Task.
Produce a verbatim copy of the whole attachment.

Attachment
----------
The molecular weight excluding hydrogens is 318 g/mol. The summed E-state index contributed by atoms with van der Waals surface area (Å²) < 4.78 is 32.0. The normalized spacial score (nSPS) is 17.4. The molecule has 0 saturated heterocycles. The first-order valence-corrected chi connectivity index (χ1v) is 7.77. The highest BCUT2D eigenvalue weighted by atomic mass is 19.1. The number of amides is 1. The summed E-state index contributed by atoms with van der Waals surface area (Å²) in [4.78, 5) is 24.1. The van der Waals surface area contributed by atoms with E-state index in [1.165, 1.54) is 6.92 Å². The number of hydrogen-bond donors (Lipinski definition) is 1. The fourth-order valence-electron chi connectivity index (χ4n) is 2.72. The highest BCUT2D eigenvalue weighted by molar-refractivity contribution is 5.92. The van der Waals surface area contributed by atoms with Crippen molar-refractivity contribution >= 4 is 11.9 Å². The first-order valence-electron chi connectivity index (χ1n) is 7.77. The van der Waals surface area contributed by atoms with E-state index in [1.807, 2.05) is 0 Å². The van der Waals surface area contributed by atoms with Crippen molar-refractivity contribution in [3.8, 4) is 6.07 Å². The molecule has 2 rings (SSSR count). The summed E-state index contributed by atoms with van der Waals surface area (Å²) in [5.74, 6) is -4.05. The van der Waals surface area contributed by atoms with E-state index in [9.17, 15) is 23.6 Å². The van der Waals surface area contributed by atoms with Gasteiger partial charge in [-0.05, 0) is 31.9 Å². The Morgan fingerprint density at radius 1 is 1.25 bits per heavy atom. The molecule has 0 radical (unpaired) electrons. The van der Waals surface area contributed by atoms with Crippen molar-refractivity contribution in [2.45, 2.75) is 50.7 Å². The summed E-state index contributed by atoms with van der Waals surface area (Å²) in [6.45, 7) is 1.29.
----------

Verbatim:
The molecular weight excluding hydrogens is 318 g/mol. The summed E-state index contributed by atoms with van der Waals surface area (Å²) < 4.78 is 32.0. The normalized spacial score (nSPS) is 17.4. The molecule has 0 saturated heterocycles. The first-order valence-corrected chi connectivity index (χ1v) is 7.77. The highest BCUT2D eigenvalue weighted by atomic mass is 19.1. The number of amides is 1. The summed E-state index contributed by atoms with van der Waals surface area (Å²) in [4.78, 5) is 24.1. The van der Waals surface area contributed by atoms with E-state index in [1.165, 1.54) is 6.92 Å². The number of hydrogen-bond donors (Lipinski definition) is 1. The fourth-order valence-electron chi connectivity index (χ4n) is 2.72. The highest BCUT2D eigenvalue weighted by molar-refractivity contribution is 5.92. The van der Waals surface area contributed by atoms with Crippen molar-refractivity contribution >= 4 is 11.9 Å². The first-order valence-electron chi connectivity index (χ1n) is 7.77. The van der Waals surface area contributed by atoms with E-state index in [1.807, 2.05) is 0 Å². The van der Waals surface area contributed by atoms with Crippen molar-refractivity contribution in [3.8, 4) is 6.07 Å². The molecule has 2 rings (SSSR count). The summed E-state index contributed by atoms with van der Waals surface area (Å²) in [5.74, 6) is -4.05. The van der Waals surface area contributed by atoms with E-state index in [9.17, 15) is 23.6 Å². The van der Waals surface area contributed by atoms with Gasteiger partial charge in [-0.05, 0) is 31.9 Å². The Morgan fingerprint density at radius 1 is 1.25 bits per heavy atom. The molecule has 0 radical (unpaired) electrons. The van der Waals surface area contributed by atoms with Crippen molar-refractivity contribution in [2.45, 2.75) is 50.7 Å². The summed E-state index contributed by atoms with van der Waals surface area (Å²) in [6.45, 7) is 1.29.